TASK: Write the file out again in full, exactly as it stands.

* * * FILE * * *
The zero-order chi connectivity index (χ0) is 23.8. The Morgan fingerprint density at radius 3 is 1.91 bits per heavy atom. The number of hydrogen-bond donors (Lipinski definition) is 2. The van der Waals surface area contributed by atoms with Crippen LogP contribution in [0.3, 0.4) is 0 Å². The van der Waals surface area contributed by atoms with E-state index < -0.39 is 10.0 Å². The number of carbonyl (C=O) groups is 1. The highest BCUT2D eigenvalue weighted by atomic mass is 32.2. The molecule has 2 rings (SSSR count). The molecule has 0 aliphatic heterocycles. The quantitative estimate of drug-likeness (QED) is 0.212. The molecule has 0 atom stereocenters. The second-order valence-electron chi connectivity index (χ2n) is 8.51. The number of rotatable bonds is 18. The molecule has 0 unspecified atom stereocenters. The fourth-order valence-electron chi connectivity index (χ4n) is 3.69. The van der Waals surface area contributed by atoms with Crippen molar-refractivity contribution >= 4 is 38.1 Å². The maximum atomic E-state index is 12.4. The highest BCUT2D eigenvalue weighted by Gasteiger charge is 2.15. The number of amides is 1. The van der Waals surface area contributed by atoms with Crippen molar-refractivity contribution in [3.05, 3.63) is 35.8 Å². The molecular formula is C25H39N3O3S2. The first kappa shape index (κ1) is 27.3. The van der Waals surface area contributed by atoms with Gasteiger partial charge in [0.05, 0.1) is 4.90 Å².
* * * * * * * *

The zero-order chi connectivity index (χ0) is 23.8. The Morgan fingerprint density at radius 3 is 1.91 bits per heavy atom. The number of hydrogen-bond donors (Lipinski definition) is 2. The van der Waals surface area contributed by atoms with Crippen LogP contribution in [0.3, 0.4) is 0 Å². The van der Waals surface area contributed by atoms with E-state index < -0.39 is 10.0 Å². The number of carbonyl (C=O) groups is 1. The highest BCUT2D eigenvalue weighted by atomic mass is 32.2. The molecule has 2 rings (SSSR count). The molecule has 0 aliphatic heterocycles. The quantitative estimate of drug-likeness (QED) is 0.212. The molecule has 0 atom stereocenters. The second-order valence-electron chi connectivity index (χ2n) is 8.51. The number of rotatable bonds is 18. The molecule has 0 unspecified atom stereocenters. The fourth-order valence-electron chi connectivity index (χ4n) is 3.69. The van der Waals surface area contributed by atoms with Crippen molar-refractivity contribution >= 4 is 38.1 Å². The maximum atomic E-state index is 12.4. The highest BCUT2D eigenvalue weighted by Gasteiger charge is 2.15. The number of amides is 1. The van der Waals surface area contributed by atoms with Crippen molar-refractivity contribution in [3.05, 3.63) is 35.8 Å². The molecular formula is C25H39N3O3S2. The first kappa shape index (κ1) is 27.3. The van der Waals surface area contributed by atoms with Gasteiger partial charge in [0.05, 0.1) is 4.90 Å².